Population attributable risks same for men and women; risks higher in former, current smokers
WEDNESDAY, Aug. 17 (HealthDay News) -- The relative risk for bladder cancer from tobacco smoking is higher than reported in previous studies, with population attributable risks (PARs) for women comparable to those for men, according to a study published Aug. 17 in the Journal of the American Medical Association.
Neal D. Freedman, Ph.D., M.P.H., from the National Institutes of Health (NIH) in Rockville, Md., and colleagues investigated the association between tobacco smoking and bladder cancer in 281,394 men and 186,134 women from the NIH-American Association of Retired Persons (AARP) Diet and Health Study cohort who completed a lifestyle questionnaire and were followed up between October 1995 and December 2006. A systematic review identified previous studies of smoking and incident bladder cancer. Relative risks were estimated from fixed-effects models. Heterogeneity was assessed by the I² statistic. Outcome measures included hazard ratios (HRs), PARs, and number needed to harm (NNH).
The investigators found incident bladder cancer in 3,896 men (144.0 per 100,000 person-years) and 627 women (34.5 per 100,000 person-years) during 4,518,941 person-years of follow-up. The risk of bladder cancer was higher in former (119.8 per 100,000 person-years; HR, 2.22; NNH, 1,250) and current smokers (177.3 per 100,000 person-years; HR, 4.06; NNH, 227) than in never smokers (39.8 per 100,000 person-years). The summary risk estimate for current smoking in seven previous studies between 1963 and 1987 was 2.94 (I² = 0.0 percent). The PAR for ever smoking was 0.50 in men and 0.52 in women.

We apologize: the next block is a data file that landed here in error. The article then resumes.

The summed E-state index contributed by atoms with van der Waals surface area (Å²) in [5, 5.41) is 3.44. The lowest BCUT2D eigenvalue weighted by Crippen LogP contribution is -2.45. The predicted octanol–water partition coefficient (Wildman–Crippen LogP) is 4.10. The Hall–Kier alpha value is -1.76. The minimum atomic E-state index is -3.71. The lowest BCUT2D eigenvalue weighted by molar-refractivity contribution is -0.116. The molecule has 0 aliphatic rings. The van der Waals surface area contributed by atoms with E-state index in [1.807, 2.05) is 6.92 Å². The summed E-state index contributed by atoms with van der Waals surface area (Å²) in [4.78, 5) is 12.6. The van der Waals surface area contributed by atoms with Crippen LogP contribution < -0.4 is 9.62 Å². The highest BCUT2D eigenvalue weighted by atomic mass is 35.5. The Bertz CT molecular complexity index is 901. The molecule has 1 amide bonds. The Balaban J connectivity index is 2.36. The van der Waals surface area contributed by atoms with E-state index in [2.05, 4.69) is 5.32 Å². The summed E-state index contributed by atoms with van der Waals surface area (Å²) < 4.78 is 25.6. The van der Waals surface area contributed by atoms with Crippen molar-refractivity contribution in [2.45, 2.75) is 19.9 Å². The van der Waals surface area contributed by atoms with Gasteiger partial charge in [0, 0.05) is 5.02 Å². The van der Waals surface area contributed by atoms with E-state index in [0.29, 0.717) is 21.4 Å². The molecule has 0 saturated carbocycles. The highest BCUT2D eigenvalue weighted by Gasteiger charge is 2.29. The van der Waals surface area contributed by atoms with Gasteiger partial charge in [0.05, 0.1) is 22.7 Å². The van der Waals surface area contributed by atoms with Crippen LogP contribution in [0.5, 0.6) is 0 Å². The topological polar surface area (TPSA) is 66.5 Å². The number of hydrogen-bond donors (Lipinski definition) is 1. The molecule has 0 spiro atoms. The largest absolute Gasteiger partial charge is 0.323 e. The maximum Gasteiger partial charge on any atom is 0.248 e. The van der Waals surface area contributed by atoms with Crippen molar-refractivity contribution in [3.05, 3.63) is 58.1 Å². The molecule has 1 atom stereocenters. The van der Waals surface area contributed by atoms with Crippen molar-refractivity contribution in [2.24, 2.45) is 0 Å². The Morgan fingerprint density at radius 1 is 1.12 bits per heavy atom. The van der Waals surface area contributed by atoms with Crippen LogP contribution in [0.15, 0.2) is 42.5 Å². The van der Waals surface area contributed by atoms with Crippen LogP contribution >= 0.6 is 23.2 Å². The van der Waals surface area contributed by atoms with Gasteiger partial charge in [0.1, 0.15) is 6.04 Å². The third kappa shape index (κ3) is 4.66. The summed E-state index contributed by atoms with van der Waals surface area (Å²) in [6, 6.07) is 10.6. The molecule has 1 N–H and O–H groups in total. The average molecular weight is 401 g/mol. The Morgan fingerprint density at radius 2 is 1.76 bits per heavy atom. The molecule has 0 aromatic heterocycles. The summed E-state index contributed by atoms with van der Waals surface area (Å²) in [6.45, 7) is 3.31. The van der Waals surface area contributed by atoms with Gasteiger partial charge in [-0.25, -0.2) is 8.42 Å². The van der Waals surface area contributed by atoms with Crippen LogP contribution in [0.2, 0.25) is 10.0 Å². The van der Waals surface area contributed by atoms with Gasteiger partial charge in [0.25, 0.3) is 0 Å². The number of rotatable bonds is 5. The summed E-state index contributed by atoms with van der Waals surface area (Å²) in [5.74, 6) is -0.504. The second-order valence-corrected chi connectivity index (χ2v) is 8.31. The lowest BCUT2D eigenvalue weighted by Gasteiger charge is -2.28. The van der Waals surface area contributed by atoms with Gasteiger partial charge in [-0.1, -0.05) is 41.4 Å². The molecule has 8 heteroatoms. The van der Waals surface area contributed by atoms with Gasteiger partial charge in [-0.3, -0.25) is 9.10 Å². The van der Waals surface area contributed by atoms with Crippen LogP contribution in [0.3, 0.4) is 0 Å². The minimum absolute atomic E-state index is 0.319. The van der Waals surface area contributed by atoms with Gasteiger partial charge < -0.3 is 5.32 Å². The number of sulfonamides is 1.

"Relative risks for smoking in the more recent NIH-AARP Diet and Health Study cohort were higher, with PARs for women comparable with those for men," the authors write.
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